Boris Jonson is looking for experts for his Covid-19 test laboratories

Boris Johnson is asking universities to send him 400 technicians, post-docs or PhD students to manage new mega-labs for coronavirus testing and keep the system from collapsing

  • Boris Johnson wants university coffins to occupy his planned Covid testing labs
  • The Prime Minister is seeking "urgent support" from 50 universities and medical schools
  • Thousands of Britons have complained about the difficulty of getting Covid tests
  • Some walk-through centers in Greater Manchester have queues of more than five hours

Boris Johnson pleads with university directors to send him hundreds of academics to help keep the UK's chaotic coronavirus testing system from collapsing.

Sunday's mail may show that the prime minister has written to the heads of more than 50 top universities and medical schools asking for their "urgent support" in filling the government's new megalabs, which are short of staff as demand increases .

His plea comes from the fact that thousands of people across the UK are still unable to get coronavirus tests. Some have been advised that they have to travel hundreds of miles to get a swab, and last week there were reports of five-hour queues at some walk-in centers in Greater Manchester.

Boris Johnson has asked universities and medical schools to send him experts so that he can man his planned massive Covid-19 testing centers, which are central to his plan to prevent a second surge

Scientists claim the problems stem from the government's network of privately owned lighthouse laboratories, which are now struggling to meet demand after numerous academics who helped them build it in March and April returned to their day jobs over the summer.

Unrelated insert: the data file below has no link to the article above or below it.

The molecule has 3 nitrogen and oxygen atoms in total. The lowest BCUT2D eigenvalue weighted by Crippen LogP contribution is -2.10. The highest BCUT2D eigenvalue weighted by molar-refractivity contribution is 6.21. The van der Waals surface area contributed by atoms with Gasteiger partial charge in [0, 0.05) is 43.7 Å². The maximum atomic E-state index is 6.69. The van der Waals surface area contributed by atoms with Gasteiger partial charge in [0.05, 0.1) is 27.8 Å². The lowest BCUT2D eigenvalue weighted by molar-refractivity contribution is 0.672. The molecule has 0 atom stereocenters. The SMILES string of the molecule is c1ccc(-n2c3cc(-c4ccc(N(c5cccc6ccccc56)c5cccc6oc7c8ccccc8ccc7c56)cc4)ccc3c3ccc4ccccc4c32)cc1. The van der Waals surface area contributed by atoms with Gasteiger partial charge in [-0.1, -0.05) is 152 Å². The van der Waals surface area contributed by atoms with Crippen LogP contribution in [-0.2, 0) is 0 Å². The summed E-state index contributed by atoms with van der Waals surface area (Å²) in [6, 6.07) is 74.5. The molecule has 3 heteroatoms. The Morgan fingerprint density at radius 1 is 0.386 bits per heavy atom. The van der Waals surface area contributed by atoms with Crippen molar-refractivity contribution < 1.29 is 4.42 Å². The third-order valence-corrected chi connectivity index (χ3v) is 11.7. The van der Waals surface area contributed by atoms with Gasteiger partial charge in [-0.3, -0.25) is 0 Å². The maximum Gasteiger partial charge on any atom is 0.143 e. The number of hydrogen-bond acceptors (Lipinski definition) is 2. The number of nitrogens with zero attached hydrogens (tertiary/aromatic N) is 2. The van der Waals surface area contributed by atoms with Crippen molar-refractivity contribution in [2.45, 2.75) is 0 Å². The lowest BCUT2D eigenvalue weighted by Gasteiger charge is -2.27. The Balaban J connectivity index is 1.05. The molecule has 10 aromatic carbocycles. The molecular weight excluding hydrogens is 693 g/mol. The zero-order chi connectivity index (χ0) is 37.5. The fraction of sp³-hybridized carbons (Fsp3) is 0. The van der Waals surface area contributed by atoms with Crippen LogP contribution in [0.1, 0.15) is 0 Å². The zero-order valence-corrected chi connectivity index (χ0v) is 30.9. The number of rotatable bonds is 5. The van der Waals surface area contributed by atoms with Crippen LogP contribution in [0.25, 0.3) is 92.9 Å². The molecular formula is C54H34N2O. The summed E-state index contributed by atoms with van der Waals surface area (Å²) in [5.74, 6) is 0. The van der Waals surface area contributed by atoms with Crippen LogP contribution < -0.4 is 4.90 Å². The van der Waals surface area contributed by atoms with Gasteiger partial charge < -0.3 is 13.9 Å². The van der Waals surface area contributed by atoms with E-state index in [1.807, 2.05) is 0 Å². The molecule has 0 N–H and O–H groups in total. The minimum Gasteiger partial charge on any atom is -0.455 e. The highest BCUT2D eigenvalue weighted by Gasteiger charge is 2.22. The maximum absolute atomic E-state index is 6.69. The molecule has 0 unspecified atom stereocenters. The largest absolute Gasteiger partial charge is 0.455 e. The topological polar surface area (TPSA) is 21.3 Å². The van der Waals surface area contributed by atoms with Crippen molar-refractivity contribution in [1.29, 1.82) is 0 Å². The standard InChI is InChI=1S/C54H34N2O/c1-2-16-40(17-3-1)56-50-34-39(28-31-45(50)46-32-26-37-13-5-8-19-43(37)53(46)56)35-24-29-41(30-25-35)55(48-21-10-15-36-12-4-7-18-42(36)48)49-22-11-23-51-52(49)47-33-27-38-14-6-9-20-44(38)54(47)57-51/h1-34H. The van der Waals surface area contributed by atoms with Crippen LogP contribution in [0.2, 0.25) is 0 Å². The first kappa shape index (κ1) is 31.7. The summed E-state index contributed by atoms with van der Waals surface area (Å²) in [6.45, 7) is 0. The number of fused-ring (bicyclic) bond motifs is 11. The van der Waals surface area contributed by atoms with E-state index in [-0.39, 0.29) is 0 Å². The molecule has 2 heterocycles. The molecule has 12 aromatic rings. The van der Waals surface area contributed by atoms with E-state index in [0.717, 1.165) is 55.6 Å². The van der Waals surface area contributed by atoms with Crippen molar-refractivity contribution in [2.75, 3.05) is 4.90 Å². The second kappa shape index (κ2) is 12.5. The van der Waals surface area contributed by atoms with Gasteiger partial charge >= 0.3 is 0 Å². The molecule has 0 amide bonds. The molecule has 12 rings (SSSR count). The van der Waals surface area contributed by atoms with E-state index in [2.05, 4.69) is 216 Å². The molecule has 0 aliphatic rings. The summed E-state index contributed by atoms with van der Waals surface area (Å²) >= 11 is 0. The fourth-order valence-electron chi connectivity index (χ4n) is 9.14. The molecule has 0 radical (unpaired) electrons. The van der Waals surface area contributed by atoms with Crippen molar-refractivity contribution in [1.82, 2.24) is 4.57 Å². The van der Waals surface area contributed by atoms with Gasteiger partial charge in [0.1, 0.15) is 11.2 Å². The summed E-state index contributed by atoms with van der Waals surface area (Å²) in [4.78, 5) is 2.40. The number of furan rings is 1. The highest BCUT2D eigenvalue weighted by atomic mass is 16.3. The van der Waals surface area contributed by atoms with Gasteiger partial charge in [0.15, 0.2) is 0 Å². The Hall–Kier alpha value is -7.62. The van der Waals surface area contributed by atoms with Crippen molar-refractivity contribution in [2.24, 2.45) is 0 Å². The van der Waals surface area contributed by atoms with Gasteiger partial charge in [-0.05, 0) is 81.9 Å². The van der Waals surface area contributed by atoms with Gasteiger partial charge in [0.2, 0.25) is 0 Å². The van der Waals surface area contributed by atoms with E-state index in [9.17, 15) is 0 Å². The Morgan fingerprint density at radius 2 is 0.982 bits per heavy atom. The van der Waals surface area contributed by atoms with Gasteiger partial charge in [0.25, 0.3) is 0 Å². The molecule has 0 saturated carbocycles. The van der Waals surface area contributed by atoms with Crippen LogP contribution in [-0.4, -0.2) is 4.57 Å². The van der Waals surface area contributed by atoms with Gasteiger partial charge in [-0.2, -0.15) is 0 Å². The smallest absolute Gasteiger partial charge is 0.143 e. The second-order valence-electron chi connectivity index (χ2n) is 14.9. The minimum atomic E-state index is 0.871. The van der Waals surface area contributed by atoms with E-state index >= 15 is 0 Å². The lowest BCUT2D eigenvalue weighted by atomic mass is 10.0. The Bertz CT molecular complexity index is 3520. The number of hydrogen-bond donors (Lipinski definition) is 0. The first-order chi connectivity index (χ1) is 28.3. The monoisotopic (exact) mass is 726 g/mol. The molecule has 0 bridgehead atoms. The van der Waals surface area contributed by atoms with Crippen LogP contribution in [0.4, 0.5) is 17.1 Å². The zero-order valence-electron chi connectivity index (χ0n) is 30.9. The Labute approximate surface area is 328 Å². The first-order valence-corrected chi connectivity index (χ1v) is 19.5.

In his personally signed letter to university directors, Mr. Johnson requests that "experienced staff who have helped set up the Lighthouse labs return and expand these programs and train the next generation of staff."

He appealed to 400 "technicians, post-docs or PhD students with molecular biology experience" to fill the Lighthouse laboratories in Milton Keynes, Cambridge, Manchester, Newport and Glasgow, and to "qualified technicians / post-docs with management experience" to take the test Trace Laboratory Team to manage all of our laboratory capacity. He also urged academics to enroll "as soon as possible" for six to twelve months and promised that the government would reimburse them at their current university rates.

Mr Johnson had vowed to create a world-leading £ 10 billion testing system that would perform 500,000 tests a day for the next month. However, currently the system only processes 200,000, of which more than 70,000 are carried out by NHS laboratories. Official figures show that the time it takes to process the test samples is also increasing, with nursing home residents waiting an average of 83 hours for their results – almost three times longer than in June.

Mr. Johnson would like 400 skilled technicians to staff his key laboratories across the country

Mr. Johnson would like 400 skilled technicians to staff his key laboratories across the country